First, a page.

US visa requirements for people seeking work permits

Wednesday, January 24, 2018

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Q: What are the requirements for employment-based visas?

To work in the United States temporarily as a lawful non-immigrant, applicants must first qualify for the available visa category based on their planned employment purpose. This could include agricultural farm work, seasonal employment at a hotel or resort, specialised skilled jobs or as a minister of religion. The steps in the process before applying for a visa vary. But all categories of temporary work visas require the prospective employer in the United States to file a petition with the Citizenship and Immigration Service in the Department of Homeland Security. You can review the employment groupings and categories online at: https://travel.state.gov/content/travel/en/us-visas/employment.html

Q: Do I need a passport to pursue temporary agricultural work in the US?

Effective February 19, 2016, any person seeking to enter the United States to perform temporary agricultural work must present a valid passport and a valid H-2A visa in order to be admitted to the United States. This includes British, French, and Netherlands nationals and nationals of Barbados, Grenada, Jamaica, and Trinidad and Tobago who were previously exempt from this requirement. This visa requirement also extends to any spouse or child who may wish to accompany or follow the H-2A agricultural worker to the United States.

Q: I am planning to travel to the US as a temporary housekeeper at a resort. I worked there last year. Do I need to return to the embassy for an interview for my H2B visa?

It depends. You may be eligible for an interview waiver if your previous H2B visa has not expired in the past 12 months, and you are applying for the same visa class. However, in most cases you will need to appear for an interview at the US Embassy with a consular officer. In all cases, applicants are required to submit a new application form (DS-160) and have a petition approved by the US Citizen and Immigration Service (USCIS).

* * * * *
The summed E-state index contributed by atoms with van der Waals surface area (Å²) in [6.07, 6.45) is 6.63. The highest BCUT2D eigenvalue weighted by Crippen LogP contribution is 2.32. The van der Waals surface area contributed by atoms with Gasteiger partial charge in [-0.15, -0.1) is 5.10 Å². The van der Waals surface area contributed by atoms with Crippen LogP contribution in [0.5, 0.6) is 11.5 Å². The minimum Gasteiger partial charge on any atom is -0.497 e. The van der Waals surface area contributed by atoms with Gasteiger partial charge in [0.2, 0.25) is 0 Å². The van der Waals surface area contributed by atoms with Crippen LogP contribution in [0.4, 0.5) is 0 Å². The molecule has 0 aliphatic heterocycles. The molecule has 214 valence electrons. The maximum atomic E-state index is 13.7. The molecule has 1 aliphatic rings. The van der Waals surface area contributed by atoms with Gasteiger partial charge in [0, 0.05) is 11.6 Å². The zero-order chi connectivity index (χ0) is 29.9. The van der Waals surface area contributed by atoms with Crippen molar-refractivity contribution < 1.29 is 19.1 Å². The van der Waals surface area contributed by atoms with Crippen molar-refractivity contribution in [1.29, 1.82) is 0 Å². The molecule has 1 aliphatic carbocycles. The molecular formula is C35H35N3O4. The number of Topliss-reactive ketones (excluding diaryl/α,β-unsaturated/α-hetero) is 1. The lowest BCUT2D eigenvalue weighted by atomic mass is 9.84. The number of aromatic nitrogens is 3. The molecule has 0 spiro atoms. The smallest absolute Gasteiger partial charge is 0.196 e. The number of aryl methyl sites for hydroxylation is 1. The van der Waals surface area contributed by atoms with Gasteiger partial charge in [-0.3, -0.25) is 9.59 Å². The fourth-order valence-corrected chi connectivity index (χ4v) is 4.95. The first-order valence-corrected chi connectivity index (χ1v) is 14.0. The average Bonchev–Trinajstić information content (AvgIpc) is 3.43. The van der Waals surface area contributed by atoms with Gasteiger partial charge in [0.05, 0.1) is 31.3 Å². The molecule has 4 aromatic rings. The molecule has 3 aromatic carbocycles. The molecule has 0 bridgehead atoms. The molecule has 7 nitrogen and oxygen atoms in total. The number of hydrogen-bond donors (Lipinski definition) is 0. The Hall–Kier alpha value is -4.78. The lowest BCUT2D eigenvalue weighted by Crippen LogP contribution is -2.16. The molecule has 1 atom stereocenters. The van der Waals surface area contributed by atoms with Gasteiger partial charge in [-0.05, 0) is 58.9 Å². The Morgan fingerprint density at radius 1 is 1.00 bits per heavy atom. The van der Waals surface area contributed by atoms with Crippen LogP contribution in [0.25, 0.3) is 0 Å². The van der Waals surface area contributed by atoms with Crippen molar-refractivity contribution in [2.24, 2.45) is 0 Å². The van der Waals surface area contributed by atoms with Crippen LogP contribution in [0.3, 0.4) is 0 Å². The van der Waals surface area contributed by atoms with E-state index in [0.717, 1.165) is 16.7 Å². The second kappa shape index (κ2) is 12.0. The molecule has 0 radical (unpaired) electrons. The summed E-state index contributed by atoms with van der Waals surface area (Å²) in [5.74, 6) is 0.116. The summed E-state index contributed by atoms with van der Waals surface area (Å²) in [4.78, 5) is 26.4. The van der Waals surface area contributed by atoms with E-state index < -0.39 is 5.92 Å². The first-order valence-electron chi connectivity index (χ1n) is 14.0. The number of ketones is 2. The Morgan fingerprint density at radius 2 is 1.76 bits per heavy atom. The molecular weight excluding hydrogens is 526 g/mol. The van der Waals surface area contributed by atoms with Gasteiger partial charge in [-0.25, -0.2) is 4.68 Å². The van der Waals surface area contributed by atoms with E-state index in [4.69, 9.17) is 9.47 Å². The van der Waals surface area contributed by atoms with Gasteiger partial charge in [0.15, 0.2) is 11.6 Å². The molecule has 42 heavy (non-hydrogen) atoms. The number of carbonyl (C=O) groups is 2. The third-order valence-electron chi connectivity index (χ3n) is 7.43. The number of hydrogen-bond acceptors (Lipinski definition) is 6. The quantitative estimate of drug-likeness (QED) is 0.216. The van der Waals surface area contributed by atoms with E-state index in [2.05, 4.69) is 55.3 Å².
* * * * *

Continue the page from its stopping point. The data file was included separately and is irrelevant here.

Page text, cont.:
Some temporary worker categories are limited in the total number of petitions which can be approved on a yearly basis. For more information about the petition process, eligibility requirements by visa category, and numerical limits, if applicable, visit: www.uscis.gov. Once the petition is approved, USCIS will send your prospective employer a Notice of Action, Form I-797, and you may apply for a visa. There are several steps in the visa application process. Please refer to: https://ais.usvisa-info.com/en-jm/niv for more information.

Q: I am a minister of religion, plan

Some temporary worker visa categories, including religious workers, require your prospective employer to obtain a labour certification or other approval from the Department of Labour on your behalf before filing the Petition for a Nonimmigrant Worker, Form I-129, with USCIS. Your prospective employer should review the instructions for Form I-129 on the USCIS website to determine whether labour certification is required for you. In general, you must be a member of the same religious denomination as the religious organisation you plan to work for in the United States for at least two years before that organisation files a petition on your behalf. You should also be coming to work as a minister or in a religious vocation or occupation in the United States; be employed by a non-profit religious organisation in the United States (or an organisation affiliated with the religious denomination in the United States); and work at least part-time, an average of at least 20 hours per week.

Visit https://travel.state.gov/content/travel/en/us-visas/other-visa-categories/temporary-religious-worker.html for additional information and details on Temporary Religious Worker Visas

You can find more information about how to travel to the US at www.travel.state.gov and on our website, www. jm.usembassy.gov Keep on top of Embassy news on our Facebook page, www.facebook.com/ USEmbassyJamaica/ and by following @USEmbassyJA on Twitter. We also answer general visa questions on our Facebook and Twitter pages. In addition, you can submit questions on US consular matters to: editorial@jamaicaobserver. com. Information will be passed on to the embassy on your behalf.

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